US 2388749 A
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13, EMS. A. T. LA PIERRE 2,388,749
CORD HOLDER FOR LINE THBOWING GUNS Filed Dec. 19, 1944 I N VEN TOR.
W TAM Mfl% Patented Nov. 13, 1945 k C ORD HOLDER FOR LINE THROWING GUNS Alfred T. La Pierre, Worcester, Mass., assignor to Harrington & Richardson Arms Company, a corporation of Massachusetts Application December 19, 1944, Serial No. 568,853
This invention relates to a container for holding the cord for a line throwing gun.
Objects of the invention include the provision of a novel holder or canister for containing and paying out the cord for a line throwing gun, said canister being provided with means for attachment to the gun so that the same may be operated by a single person and obviating the necessity for holding the cord on a separate support, said canister being provided interiorly thereof with a spring pressed plate bearing against one end of the spool of cord to maintain the same in correct and non-snarling position while the cord is paying out after the gun has been fired.
Other objects and advantages of the invention will appear hereinafter.
Reference is to be had to the accompanying drawing, in which Fig. 1 is a view in elevation illustrating the novel canister attached to a line throwing gun in position ready for firing;
Fig. 2 is a cross sectional view through the canister;
Fig. 3 is a view in end elevation thereof; and
Fig. 4 is a detail view of a modified canister.
In the operation of line throwing guns it is important that the gun shall be easily and quick- 1y available for use and that the cord shall freely and easily pay out so as to render the gun accurate and incapable of failure due to snarling of the cord, and this invention accomplishes these purposes.
In Fig. 1 there is shown a line throwing gun I having a barrel l2 and a forearm [4. This gun is shown as having a projectile I6 loaded in firing position in the barrel and a cord I 8 is secured to the projectile. A line cord holder or canister 20 is provided with straps 22 secured to the stock and barrel so that the gun forms a unitary apparatus capable of operation by one person. When the gun is fired the projectile I6 is of course thrown forwardly and turns over once so that the cord trails. The cord pays out from the canister during the flight of the projectile.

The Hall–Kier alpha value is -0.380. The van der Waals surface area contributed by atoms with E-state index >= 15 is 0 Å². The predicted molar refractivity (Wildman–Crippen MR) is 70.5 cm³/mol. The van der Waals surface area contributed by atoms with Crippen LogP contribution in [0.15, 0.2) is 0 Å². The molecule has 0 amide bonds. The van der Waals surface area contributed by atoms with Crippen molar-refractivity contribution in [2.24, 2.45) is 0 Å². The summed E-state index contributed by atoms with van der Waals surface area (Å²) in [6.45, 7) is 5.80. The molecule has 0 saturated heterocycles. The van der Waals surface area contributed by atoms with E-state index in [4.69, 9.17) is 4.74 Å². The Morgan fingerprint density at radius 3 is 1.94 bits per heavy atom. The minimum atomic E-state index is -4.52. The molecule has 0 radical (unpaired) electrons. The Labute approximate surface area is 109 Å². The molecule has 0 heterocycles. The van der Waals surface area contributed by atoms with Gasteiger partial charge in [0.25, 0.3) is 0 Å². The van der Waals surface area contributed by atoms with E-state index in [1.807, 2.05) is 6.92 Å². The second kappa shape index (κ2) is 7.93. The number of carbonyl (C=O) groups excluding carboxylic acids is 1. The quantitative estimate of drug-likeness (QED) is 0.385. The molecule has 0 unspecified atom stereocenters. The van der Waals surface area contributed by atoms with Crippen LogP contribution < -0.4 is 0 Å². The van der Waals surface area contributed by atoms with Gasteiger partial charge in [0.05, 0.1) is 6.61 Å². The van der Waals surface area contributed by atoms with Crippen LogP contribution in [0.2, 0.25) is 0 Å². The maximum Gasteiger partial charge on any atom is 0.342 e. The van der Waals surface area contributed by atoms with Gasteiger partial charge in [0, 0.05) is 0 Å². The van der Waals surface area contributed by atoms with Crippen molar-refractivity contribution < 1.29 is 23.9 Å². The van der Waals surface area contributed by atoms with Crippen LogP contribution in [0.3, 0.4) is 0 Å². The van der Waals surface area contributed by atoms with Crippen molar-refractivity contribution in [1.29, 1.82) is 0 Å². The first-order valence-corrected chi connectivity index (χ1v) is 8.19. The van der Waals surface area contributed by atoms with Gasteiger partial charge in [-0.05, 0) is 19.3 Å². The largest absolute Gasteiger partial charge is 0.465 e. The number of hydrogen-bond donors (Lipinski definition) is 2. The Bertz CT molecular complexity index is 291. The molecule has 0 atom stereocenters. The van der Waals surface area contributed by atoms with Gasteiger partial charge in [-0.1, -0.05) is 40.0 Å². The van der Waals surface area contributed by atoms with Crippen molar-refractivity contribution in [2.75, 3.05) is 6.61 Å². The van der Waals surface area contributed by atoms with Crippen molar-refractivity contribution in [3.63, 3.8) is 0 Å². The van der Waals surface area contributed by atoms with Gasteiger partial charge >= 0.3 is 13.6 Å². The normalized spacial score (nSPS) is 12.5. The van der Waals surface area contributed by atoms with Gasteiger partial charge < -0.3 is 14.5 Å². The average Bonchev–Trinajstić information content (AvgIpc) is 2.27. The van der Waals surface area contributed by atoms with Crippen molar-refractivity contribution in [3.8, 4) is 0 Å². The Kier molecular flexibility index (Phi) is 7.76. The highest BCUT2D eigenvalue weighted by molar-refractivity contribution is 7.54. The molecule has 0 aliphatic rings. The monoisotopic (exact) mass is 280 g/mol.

The canister is provided with a flanged forward opening at 24, this opening being rolled to provide a smooth edge so as to avoid fraying of the cord. The rear end of the canister is open and is closable by a cover 25 having a connection with the canister as for instance a bayonet type slot 28. The cover 26 is provided with a guide pin 30 secured thereto by any desired means on which is mounted a plate 32, said plate being movable the length of the guide pin interiorly of the cana ister. Springs 34 are interposed between the cover 26 and the plate 32 for the purpose of extending the latter forwardly to the limit allowed by pin 30.
Instead of using the coil spring shown in Fig.
2. a leaf spring such as at 3B in Fig. 4 may be 'utilized without departing from the scope of the invention.
When the canister is empty, the cover 26 is removed together with the plate 32, the guide pin, and the springs. A spool of line cord as shown at 38 is inserted in the canister with the leading end protruding from the open end 24 and the canister is then closed by means of the cover with plate 32 resiliently impinging upon the rear end of the spool of cord. The springs force the spool against the forward end of the canister so that the spool is resiliently but firmly located therewithin and hence the spool cannot vibrate or bobble in the canister. By reason of this fact, the cord will pay outwardly from the interior of the spool smoothly and without snarling until such time as the spool becomes lax due to sumcient removal of cord. After this point the cord will not snarl in any case.
Having thus described my invention and the advantages thereof, I do not wish to be limited to the details herein disclosed, otherwise than as set forth in the claims, but what I claim is:
l. A cord holding canister for line throwing guns, said canister having an aperture therein at its forward end for paying out the cord, said canister being open at its rear end, a cover for the rear end of the canister, and means associated with said cover for maintaining a spool of cord in generally fixed position in the canister.
2. A canister for holding a spool of cord for a line throwing gun, said canister having an aperture in an end thereof for emission of the cord, said canister being open at the opposite end, a cover for the open end of the canister, a plate movably mounted on said cover, and resilient means urging said plate against a spool of cord in the canister to locate the spool in substantially fixed position.
3. A canister for holding a spool of cord for a line throwing gun, an opening in one end of the canister for paying out the cord, said canister being open at the other end, a cover for closing the open end of the canister, a guide pin on said cover, said guide pin being on the same axis as that of a spool of cord in the canister, a plate on the guide pin, and springs urging the plate away from the cover and into engagement with a spool of cord in the canister to maintain the spool in position in the canister.
4. A canister for holding and paying out a spool of cord for a line throwing gun comprising a hollow body, an end wall therefor, said wall having a rolled edge opening for paying out the cord, a cover for the opposite end of the canister, and means resiliently urging a spool against said end wall.
ALFRED T. LA PIERRE.